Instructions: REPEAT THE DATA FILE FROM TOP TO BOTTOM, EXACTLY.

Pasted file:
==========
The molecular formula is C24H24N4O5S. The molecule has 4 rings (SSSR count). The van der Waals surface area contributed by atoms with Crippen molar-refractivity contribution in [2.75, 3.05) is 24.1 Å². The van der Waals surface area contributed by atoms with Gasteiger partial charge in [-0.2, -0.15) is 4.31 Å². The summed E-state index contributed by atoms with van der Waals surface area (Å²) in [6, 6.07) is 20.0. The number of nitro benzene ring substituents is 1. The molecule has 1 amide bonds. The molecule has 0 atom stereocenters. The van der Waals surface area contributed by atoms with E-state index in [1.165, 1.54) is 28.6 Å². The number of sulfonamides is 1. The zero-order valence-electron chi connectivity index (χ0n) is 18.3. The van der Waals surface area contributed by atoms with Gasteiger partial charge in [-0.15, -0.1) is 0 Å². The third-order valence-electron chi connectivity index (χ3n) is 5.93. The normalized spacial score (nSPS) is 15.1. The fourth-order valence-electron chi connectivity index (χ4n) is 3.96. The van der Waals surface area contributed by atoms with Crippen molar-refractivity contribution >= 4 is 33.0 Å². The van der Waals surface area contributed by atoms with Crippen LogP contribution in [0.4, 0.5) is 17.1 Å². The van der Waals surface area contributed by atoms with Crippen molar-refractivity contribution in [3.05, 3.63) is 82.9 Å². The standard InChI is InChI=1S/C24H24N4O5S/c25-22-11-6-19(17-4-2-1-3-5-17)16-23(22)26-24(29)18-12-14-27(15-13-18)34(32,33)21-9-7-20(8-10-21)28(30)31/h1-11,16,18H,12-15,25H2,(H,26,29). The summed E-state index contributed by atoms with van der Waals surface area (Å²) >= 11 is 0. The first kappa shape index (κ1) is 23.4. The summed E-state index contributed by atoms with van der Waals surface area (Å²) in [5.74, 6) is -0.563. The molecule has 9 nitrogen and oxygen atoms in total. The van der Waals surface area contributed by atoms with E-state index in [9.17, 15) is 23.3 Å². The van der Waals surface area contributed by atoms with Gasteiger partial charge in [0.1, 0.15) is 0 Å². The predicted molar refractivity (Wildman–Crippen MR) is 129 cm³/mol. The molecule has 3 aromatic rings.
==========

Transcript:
The molecular formula is C24H24N4O5S. The molecule has 4 rings (SSSR count). The van der Waals surface area contributed by atoms with Crippen molar-refractivity contribution in [2.75, 3.05) is 24.1 Å². The van der Waals surface area contributed by atoms with Gasteiger partial charge in [-0.2, -0.15) is 4.31 Å². The summed E-state index contributed by atoms with van der Waals surface area (Å²) in [6, 6.07) is 20.0. The number of nitro benzene ring substituents is 1. The molecule has 1 amide bonds. The molecule has 0 atom stereocenters. The van der Waals surface area contributed by atoms with E-state index in [1.165, 1.54) is 28.6 Å². The number of sulfonamides is 1. The zero-order valence-electron chi connectivity index (χ0n) is 18.3. The van der Waals surface area contributed by atoms with Gasteiger partial charge in [-0.15, -0.1) is 0 Å². The third-order valence-electron chi connectivity index (χ3n) is 5.93. The normalized spacial score (nSPS) is 15.1. The fourth-order valence-electron chi connectivity index (χ4n) is 3.96. The van der Waals surface area contributed by atoms with Crippen molar-refractivity contribution >= 4 is 33.0 Å². The van der Waals surface area contributed by atoms with Crippen LogP contribution in [0.4, 0.5) is 17.1 Å². The van der Waals surface area contributed by atoms with Crippen molar-refractivity contribution in [3.05, 3.63) is 82.9 Å². The standard InChI is InChI=1S/C24H24N4O5S/c25-22-11-6-19(17-4-2-1-3-5-17)16-23(22)26-24(29)18-12-14-27(15-13-18)34(32,33)21-9-7-20(8-10-21)28(30)31/h1-11,16,18H,12-15,25H2,(H,26,29). The summed E-state index contributed by atoms with van der Waals surface area (Å²) >= 11 is 0. The first kappa shape index (κ1) is 23.4. The summed E-state index contributed by atoms with van der Waals surface area (Å²) in [5.74, 6) is -0.563. The molecule has 9 nitrogen and oxygen atoms in total. The van der Waals surface area contributed by atoms with E-state index in [9.17, 15) is 23.3 Å². The van der Waals surface area contributed by atoms with Gasteiger partial charge in [0.1, 0.15) is 0 Å². The predicted molar refractivity (Wildman–Crippen MR) is 129 cm³/mol. The molecule has 3 aromatic rings.